Rand Paul and Wife Confronted by Protesters Outside White House After RNC: 'Just Got Attacked by an Angry Mob'

Sen. Rand Paul and his wife found themselves surrounded by a crowd of protesters shouting for him to acknowledge the shooting of Breonna Taylor as they were leaving the White House after the Republican National Convention early Friday morning. In a video posted on social media, dozens of people can be seen confronting Paul and his wife, who was flanked by Metro Police, in a Washington street after midnight.

"No justice no peace," protesters could be heard saying, as well as "Say her name," before one appeared to briefly clash with an officer, pushing him and his bike backward and into Paul's shoulder. Officers called for the demonstrators to move back and get onto the sidewalk. After the encounter, Paul tweeted that he was "attacked."

"Just got attacked by an angry mob of over 100, one block away from the White House. Thank you to [DC Police Department] for literally saving our lives from a crazed mob," the 57-year-old Senator from Kentucky tweeted. Sen. Ted Cruz weighed in on the incident, calling it "horrific" on Twitter and writing, "This madness has to stop."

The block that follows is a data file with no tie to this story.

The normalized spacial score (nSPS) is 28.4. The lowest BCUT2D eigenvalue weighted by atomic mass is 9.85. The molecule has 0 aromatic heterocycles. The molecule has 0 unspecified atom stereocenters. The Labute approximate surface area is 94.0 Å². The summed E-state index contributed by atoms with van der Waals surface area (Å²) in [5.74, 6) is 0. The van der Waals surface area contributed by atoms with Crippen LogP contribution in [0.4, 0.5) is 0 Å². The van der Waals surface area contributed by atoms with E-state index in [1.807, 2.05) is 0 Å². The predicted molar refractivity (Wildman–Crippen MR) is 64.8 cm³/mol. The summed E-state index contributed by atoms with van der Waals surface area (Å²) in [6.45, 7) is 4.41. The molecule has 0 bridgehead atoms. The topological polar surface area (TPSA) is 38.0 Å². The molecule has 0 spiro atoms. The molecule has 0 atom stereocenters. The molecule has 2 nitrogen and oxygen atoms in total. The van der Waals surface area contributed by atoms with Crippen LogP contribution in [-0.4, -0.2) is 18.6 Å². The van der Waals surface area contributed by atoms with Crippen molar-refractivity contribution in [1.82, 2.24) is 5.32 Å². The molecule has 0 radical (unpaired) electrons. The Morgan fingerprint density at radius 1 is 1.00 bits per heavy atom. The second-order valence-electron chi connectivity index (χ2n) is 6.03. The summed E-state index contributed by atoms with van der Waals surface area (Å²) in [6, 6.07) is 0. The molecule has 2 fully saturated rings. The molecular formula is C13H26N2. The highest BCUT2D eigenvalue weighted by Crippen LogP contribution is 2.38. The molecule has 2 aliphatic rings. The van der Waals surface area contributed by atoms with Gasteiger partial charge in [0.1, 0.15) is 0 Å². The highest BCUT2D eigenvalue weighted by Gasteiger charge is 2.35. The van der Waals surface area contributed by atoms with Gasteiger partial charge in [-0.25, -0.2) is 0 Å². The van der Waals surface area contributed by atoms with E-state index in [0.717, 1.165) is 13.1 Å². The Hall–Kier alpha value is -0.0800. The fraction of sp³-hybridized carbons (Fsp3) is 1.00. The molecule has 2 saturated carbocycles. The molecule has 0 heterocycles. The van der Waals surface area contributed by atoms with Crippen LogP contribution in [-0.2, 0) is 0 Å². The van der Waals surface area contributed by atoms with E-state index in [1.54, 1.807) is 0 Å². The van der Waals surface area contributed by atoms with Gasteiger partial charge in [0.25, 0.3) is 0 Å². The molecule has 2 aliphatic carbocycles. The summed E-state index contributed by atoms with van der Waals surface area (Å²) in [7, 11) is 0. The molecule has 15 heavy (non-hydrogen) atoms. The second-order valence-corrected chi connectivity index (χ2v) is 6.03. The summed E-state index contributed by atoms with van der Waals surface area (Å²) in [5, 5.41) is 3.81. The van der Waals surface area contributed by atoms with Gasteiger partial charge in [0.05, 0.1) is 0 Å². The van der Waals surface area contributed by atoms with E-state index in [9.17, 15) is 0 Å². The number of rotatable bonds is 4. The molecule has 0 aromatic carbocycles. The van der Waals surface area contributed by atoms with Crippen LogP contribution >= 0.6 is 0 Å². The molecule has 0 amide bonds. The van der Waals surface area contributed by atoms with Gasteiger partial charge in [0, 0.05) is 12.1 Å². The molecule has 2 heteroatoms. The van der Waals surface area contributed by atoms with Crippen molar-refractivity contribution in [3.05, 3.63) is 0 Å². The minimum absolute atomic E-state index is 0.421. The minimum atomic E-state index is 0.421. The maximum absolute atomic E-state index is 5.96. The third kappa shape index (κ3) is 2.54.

It's not clear if any of the protesters made physical contact with Paul, who, along with his wife, kept walking and does not appear to have suffered any injuries. Earlier in the night, he had been at the White House, where President Donald Trump accepted the Republicans' renomination on the South Lawn Thursday.


In his closing speech, delivered from the South Lawn of the White House, Trump opened with a reference to Hurricane Laura, confirming he plans to visit Louisiana and Texas this weekend to survey the damage. After calling for rounds of applause for First Lady Melania Trump, Vice President Mike Pence and his childcare, Trump officially accepted the GOP nomination. "My fellow Americans, tonight, with a heart full of gratitude and boundless optimism, I profoundly accept this nomination for president of the United States," he said.

Videos from after the convention showed other attendees being confronted by protesters leaving the event. The protesters in Paul's case were searching for justice for Taylor, a 26-year-old emergency medical tech who was fatally shot multiple times on March 13 when Louisville, Kentucky, police officers burst into her apartment using a no-knock warrant during a narcotics investigation. The warrant to search her home was in connection with a suspect who did not live there and no drugs were found.